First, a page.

Dr. Arnold Sherman is a Fellow of COVD and a Diplomate of the American Academy of Optometry. He has served as a consultant to the NY Jets, the NY Rangers, and the US Olympic Committee. He has worked with athletes of all ages, from little leaguers through the professionals. He maintains a private practice in Merrick NY and is a member of the clinical faculty at SUNY Optometry.
Part 1 — Baseball
Dr. M: Thanks for sitting down with me to answer my questions about vision and sports. Sitting here in Bryant Park, I can feel spring! That means baseball, lacrosse, and tennis! And of course your favorite, hockey playoffs are starting. Let’s talk about elite athletes first. How would you describe the visual requirements to succeed in these sports?
Dr. S: All these sports are different and they all require different visual skills. But let’s look at what they have in common first. Baseball, hockey, lacrosse, and tennis all require the athlete to respond to a moving target. Vision is the signal that directs the muscles of the body; the eyes LEAD the body. Vision utilizes the eyes for input, the brain for integrating information from the other senses, and the action system of the body for output.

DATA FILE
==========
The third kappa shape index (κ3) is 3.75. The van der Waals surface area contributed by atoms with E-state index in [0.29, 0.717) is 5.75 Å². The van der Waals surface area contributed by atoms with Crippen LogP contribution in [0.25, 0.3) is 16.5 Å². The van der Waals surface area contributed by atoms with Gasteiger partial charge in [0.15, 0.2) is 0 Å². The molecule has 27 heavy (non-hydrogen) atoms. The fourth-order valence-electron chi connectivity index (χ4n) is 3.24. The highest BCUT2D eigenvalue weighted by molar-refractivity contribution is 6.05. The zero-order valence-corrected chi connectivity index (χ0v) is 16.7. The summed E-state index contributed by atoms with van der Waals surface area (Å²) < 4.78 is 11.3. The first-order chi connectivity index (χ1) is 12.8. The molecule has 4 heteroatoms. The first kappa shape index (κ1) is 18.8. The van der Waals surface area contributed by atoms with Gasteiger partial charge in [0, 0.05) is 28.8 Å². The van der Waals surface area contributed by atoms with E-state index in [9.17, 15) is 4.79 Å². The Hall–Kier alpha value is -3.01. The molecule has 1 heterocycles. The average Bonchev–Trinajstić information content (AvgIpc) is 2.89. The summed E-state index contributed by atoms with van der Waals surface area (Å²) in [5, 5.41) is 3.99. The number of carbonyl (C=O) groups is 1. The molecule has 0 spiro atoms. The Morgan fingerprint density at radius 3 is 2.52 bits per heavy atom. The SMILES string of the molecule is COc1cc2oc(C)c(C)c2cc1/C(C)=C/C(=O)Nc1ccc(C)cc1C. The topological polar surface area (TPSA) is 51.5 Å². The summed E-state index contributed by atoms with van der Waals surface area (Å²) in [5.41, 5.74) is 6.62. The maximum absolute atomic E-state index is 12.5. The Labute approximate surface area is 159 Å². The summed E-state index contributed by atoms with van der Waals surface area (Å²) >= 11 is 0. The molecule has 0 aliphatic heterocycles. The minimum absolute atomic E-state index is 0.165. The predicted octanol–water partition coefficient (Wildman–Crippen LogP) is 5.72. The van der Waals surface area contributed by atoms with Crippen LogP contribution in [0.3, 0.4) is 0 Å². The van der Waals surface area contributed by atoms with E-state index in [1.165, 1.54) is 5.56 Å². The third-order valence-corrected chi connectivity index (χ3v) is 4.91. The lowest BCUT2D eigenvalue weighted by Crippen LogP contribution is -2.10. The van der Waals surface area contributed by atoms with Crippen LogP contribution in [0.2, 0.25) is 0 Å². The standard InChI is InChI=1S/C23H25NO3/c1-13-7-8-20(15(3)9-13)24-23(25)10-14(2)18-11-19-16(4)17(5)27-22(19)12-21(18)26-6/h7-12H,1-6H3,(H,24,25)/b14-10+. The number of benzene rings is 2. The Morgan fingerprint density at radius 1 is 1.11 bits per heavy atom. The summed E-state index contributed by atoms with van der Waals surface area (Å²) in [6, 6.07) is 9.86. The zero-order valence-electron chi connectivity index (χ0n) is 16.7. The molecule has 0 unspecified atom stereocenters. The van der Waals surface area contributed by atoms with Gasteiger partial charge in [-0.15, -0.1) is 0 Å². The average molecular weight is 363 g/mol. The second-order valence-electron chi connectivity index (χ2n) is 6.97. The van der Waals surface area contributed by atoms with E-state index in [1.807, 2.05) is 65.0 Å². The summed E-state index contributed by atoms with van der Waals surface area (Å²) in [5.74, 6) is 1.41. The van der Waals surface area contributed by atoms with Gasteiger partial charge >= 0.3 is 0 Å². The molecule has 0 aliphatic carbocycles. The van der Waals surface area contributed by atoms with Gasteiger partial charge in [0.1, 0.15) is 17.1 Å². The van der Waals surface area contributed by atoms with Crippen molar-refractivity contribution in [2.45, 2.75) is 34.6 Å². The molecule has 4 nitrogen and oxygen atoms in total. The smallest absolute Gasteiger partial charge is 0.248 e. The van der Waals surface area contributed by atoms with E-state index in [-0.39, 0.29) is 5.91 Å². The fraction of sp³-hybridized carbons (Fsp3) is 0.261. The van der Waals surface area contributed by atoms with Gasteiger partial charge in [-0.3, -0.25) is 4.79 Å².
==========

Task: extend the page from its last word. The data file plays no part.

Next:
Dr. M: Can we get specific? How does that apply to these sports?
Dr. S: Let’s start with baseball. Vision provides the batter with information as to “WHERE” and “WHEN.” Where is the ball going to be and when do I swing? A fastball traveling at 90 mph reaches the bat in 400 milliseconds—less than a half second! It takes 150 milliseconds to initiate the swing and make contact with the ball. Therefore, the hitter has at most 250 milliseconds to decide whether or not to swing. Vision has to be razor sharp. Superior size, strength bat speed and agility cannot make up for inefficient processing of “where” and “when” to respond.
Dr. M: Even the most successful major league hitters are only successful about 35% of the time. Can improvements in vision have big impact?
Dr. S: In baseball and other sports, most performances that fail are not due to the wrong physical movement but the movement being performed at the incorrect time or in the incorrect place. In baseball, fine tuning the visual time machine can result in raising a batting average to the next level. Joe Mauer (catcher for the Minnesota Twins) is a perfect example. He never swings at the first pitch. He’s not afraid to stand at the plate with 2 strikes because he has gathered visual information from seeing several pitches and that helps him get to the right place at the right time when the right pitch is delivered.
Dr. M: What is the most important visual skill for baseball players?
Dr. S: One of the most important skills is binocularity. You need both eyes following the ball in order to make accurate judgements about “when” and “where.” You need to turn your head toward the pitcher enough to get both eyes working together. Once you have your head posture figured out, you may need to make adjustments to the rest of your body, because, remember, the EYES LEAD THE BODY.